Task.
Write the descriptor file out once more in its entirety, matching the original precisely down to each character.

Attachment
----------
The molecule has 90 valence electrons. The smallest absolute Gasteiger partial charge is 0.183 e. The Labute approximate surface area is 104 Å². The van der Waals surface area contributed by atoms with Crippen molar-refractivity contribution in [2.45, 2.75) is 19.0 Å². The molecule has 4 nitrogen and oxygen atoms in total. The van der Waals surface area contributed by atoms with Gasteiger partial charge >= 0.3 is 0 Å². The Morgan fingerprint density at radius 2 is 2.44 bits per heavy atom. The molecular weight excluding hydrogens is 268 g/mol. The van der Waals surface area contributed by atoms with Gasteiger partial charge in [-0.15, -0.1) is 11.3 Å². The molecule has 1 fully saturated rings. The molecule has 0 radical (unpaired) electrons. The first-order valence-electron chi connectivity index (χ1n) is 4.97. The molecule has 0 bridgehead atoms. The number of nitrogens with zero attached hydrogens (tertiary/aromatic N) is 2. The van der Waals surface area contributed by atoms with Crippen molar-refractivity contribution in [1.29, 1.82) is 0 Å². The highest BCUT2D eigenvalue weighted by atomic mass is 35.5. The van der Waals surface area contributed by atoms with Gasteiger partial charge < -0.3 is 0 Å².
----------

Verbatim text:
The molecule has 90 valence electrons. The smallest absolute Gasteiger partial charge is 0.183 e. The Labute approximate surface area is 104 Å². The van der Waals surface area contributed by atoms with Crippen molar-refractivity contribution in [2.45, 2.75) is 19.0 Å². The molecule has 4 nitrogen and oxygen atoms in total. The van der Waals surface area contributed by atoms with Gasteiger partial charge >= 0.3 is 0 Å². The Morgan fingerprint density at radius 2 is 2.44 bits per heavy atom. The molecular weight excluding hydrogens is 268 g/mol. The van der Waals surface area contributed by atoms with Gasteiger partial charge in [-0.15, -0.1) is 11.3 Å². The molecule has 1 fully saturated rings. The molecule has 0 radical (unpaired) electrons. The first-order valence-electron chi connectivity index (χ1n) is 4.97. The molecule has 0 bridgehead atoms. The number of nitrogens with zero attached hydrogens (tertiary/aromatic N) is 2. The van der Waals surface area contributed by atoms with Crippen molar-refractivity contribution in [1.29, 1.82) is 0 Å². The highest BCUT2D eigenvalue weighted by atomic mass is 35.5. The van der Waals surface area contributed by atoms with Gasteiger partial charge < -0.3 is 0 Å².